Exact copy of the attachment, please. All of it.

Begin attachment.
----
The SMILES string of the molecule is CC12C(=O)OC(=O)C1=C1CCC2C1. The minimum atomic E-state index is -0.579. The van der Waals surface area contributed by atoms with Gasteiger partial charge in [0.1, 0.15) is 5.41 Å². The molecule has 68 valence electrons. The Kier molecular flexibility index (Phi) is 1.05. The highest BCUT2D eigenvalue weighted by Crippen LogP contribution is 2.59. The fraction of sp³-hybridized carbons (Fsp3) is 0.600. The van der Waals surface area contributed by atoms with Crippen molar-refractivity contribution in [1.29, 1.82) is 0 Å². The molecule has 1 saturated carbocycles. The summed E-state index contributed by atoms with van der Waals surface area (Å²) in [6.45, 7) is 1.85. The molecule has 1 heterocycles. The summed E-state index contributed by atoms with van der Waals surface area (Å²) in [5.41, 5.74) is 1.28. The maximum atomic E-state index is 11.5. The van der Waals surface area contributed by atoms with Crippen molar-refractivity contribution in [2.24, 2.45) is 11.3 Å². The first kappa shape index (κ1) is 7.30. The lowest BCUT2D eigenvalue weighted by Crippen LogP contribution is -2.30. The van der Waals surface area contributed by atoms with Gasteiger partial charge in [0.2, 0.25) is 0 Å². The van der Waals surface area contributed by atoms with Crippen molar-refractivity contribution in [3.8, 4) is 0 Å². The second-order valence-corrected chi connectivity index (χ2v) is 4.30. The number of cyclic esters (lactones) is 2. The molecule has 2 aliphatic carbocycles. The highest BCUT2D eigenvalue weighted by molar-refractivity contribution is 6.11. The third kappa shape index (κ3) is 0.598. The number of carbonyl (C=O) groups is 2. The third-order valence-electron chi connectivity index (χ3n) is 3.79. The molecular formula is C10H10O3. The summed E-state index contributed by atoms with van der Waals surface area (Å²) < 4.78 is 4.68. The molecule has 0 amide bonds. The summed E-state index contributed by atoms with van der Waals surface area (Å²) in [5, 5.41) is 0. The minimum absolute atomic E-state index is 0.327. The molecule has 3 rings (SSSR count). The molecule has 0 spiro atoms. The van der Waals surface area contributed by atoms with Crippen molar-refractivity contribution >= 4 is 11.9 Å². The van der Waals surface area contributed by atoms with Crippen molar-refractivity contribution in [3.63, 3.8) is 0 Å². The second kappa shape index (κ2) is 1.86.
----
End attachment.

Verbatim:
The SMILES string of the molecule is CC12C(=O)OC(=O)C1=C1CCC2C1. The minimum atomic E-state index is -0.579. The van der Waals surface area contributed by atoms with Gasteiger partial charge in [0.1, 0.15) is 5.41 Å². The molecule has 68 valence electrons. The Kier molecular flexibility index (Phi) is 1.05. The highest BCUT2D eigenvalue weighted by Crippen LogP contribution is 2.59. The fraction of sp³-hybridized carbons (Fsp3) is 0.600. The van der Waals surface area contributed by atoms with Crippen molar-refractivity contribution in [1.29, 1.82) is 0 Å². The molecule has 1 saturated carbocycles. The summed E-state index contributed by atoms with van der Waals surface area (Å²) in [6.45, 7) is 1.85. The molecule has 1 heterocycles. The summed E-state index contributed by atoms with van der Waals surface area (Å²) in [5.41, 5.74) is 1.28. The maximum atomic E-state index is 11.5. The van der Waals surface area contributed by atoms with Crippen molar-refractivity contribution in [2.24, 2.45) is 11.3 Å². The first kappa shape index (κ1) is 7.30. The lowest BCUT2D eigenvalue weighted by Crippen LogP contribution is -2.30. The van der Waals surface area contributed by atoms with Gasteiger partial charge in [0.2, 0.25) is 0 Å². The van der Waals surface area contributed by atoms with Crippen molar-refractivity contribution in [3.8, 4) is 0 Å². The second-order valence-corrected chi connectivity index (χ2v) is 4.30. The number of cyclic esters (lactones) is 2. The molecule has 2 aliphatic carbocycles. The highest BCUT2D eigenvalue weighted by molar-refractivity contribution is 6.11. The third kappa shape index (κ3) is 0.598. The number of carbonyl (C=O) groups is 2. The third-order valence-electron chi connectivity index (χ3n) is 3.79. The molecular formula is C10H10O3. The summed E-state index contributed by atoms with van der Waals surface area (Å²) < 4.78 is 4.68. The molecule has 0 amide bonds. The summed E-state index contributed by atoms with van der Waals surface area (Å²) in [5, 5.41) is 0. The minimum absolute atomic E-state index is 0.327. The molecule has 3 rings (SSSR count). The molecule has 0 spiro atoms. The van der Waals surface area contributed by atoms with Crippen molar-refractivity contribution >= 4 is 11.9 Å². The van der Waals surface area contributed by atoms with Crippen molar-refractivity contribution in [3.63, 3.8) is 0 Å². The second kappa shape index (κ2) is 1.86.